Adventures in GPS-ing a Stream

It is a very common experience to pick up a map I’ve made in GIS (Geographic Information Systems, a software mapping program) and realize that there is no way the stream shown on my map is actually where the stream flows on the land.  Understandably, it’s hard to get 100% accurate data for things such as roads and streams. Usually they are close, but sometimes my map looks like an industrial irrigation ditch is running through our land, rather than the natural, sinewy stream that it is. So, that discrepancy sends me out to our lands to GPS the actual location of the stream.

Sometimes knowing the exact location of a stream or road on a map is somewhat arbitrary, but other times it is very important—like when they act as property boundaries.

In the Santa Cruz Mountains, I recently ventured out with a co-worker on one of our lands, walking through some pretty diverse terrain along a stream.  Had it actually been that straight line that it appeared to be on my map, it would have been easy. But this was much more exciting! We walked the edges of the stream, criss-crossing over stones, trying not to fall in. I felt like a kid again, exploring the un-explored and learning a lot more than I imagined. For instance, we came across this fascinating white, stringy substance in the water (see photo). When we got down closer, we were overwhelmed with the distinct, pungent smell of sulphur.  There was a natural sulphur spring right there in the stream!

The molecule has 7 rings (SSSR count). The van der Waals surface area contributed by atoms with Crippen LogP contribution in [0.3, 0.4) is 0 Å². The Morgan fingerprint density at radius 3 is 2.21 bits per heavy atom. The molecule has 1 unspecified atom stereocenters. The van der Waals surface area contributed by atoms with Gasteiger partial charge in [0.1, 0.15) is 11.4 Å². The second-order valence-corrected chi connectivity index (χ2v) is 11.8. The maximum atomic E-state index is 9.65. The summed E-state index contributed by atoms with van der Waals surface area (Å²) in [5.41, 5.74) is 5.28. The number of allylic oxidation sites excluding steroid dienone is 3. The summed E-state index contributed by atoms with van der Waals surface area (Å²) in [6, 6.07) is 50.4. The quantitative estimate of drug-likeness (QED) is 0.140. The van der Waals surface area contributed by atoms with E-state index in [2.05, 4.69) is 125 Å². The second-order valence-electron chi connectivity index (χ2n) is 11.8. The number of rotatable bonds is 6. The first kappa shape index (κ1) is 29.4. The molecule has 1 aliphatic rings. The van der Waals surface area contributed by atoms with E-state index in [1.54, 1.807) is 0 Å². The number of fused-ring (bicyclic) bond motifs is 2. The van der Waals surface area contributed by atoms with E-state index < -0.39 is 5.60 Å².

Sulphur is visible, seeping from a natural sulphur spring in the stream.
Sulphur is visible, seeping from a natural sulphur spring in the stream.

Further downstream we came to an enormous log dam (see photo), created by debris  from a huge storm a few years prior. It was above us, and we had to climb up and around.

One of the most heart-warming moments was seeing the numerous salmon throughout our entire walk.  We saw some as long as 12 inches, and large schools of tiny ones.

Huge log dam along creek
Huge log dam along creek

Sometimes I am thankful that we need to “ground-truth” streams, roads and other features on our lands, as I never would have spent so much time noticing all of the activity that makes these places so special.

Next time you’re out hiking, take some time to focus on the unassuming acts of nature that surround you. Basically, act like a kid and be present–you will see some amazing things!

Avatar for Jessica Inwood

About the author

Jessica joined the League in 2011 as the Land Project and Stewardship Manager. She has worked in land conservation since 2005 in land project and stewardship management.

bear reading the blog
Get the latest redwood updates in your inbox

Leave a Reply